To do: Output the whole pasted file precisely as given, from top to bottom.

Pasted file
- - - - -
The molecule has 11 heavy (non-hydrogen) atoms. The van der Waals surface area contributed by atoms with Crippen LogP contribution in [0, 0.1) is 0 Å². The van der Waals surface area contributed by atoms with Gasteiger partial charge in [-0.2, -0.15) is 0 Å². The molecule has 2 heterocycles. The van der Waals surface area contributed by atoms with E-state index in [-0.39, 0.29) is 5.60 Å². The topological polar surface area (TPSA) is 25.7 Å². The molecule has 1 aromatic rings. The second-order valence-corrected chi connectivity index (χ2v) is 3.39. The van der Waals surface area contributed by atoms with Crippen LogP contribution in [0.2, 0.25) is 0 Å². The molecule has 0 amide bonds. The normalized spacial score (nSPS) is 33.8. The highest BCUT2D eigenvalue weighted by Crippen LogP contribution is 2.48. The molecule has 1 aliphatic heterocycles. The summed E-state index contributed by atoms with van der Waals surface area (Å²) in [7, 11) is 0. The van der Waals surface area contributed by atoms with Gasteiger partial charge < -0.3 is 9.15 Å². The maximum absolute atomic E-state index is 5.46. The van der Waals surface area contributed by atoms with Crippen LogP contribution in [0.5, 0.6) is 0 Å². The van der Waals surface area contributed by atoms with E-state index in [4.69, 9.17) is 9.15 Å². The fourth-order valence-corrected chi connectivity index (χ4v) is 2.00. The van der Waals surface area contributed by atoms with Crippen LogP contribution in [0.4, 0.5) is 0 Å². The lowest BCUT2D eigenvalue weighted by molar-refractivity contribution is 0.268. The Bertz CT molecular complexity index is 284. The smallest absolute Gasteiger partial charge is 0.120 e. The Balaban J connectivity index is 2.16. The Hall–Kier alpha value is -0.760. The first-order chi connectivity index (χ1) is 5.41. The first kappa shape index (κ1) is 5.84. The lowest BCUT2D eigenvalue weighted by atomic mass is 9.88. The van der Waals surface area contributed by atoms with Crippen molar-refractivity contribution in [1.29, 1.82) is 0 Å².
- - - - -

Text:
The molecule has 11 heavy (non-hydrogen) atoms. The van der Waals surface area contributed by atoms with Crippen LogP contribution in [0, 0.1) is 0 Å². The van der Waals surface area contributed by atoms with Gasteiger partial charge in [-0.2, -0.15) is 0 Å². The molecule has 2 heterocycles. The van der Waals surface area contributed by atoms with E-state index in [-0.39, 0.29) is 5.60 Å². The topological polar surface area (TPSA) is 25.7 Å². The molecule has 1 aromatic rings. The second-order valence-corrected chi connectivity index (χ2v) is 3.39. The van der Waals surface area contributed by atoms with Crippen LogP contribution in [0.2, 0.25) is 0 Å². The molecule has 0 amide bonds. The normalized spacial score (nSPS) is 33.8. The highest BCUT2D eigenvalue weighted by Crippen LogP contribution is 2.48. The molecule has 1 aliphatic heterocycles. The summed E-state index contributed by atoms with van der Waals surface area (Å²) in [7, 11) is 0. The van der Waals surface area contributed by atoms with Gasteiger partial charge < -0.3 is 9.15 Å². The maximum absolute atomic E-state index is 5.46. The van der Waals surface area contributed by atoms with Crippen LogP contribution in [0.5, 0.6) is 0 Å². The van der Waals surface area contributed by atoms with E-state index in [4.69, 9.17) is 9.15 Å². The fourth-order valence-corrected chi connectivity index (χ4v) is 2.00. The van der Waals surface area contributed by atoms with Crippen LogP contribution in [0.4, 0.5) is 0 Å². The lowest BCUT2D eigenvalue weighted by molar-refractivity contribution is 0.268. The Bertz CT molecular complexity index is 284. The smallest absolute Gasteiger partial charge is 0.120 e. The Balaban J connectivity index is 2.16. The Hall–Kier alpha value is -0.760. The first-order chi connectivity index (χ1) is 5.41. The first kappa shape index (κ1) is 5.84. The lowest BCUT2D eigenvalue weighted by atomic mass is 9.88. The van der Waals surface area contributed by atoms with Crippen molar-refractivity contribution in [1.29, 1.82) is 0 Å².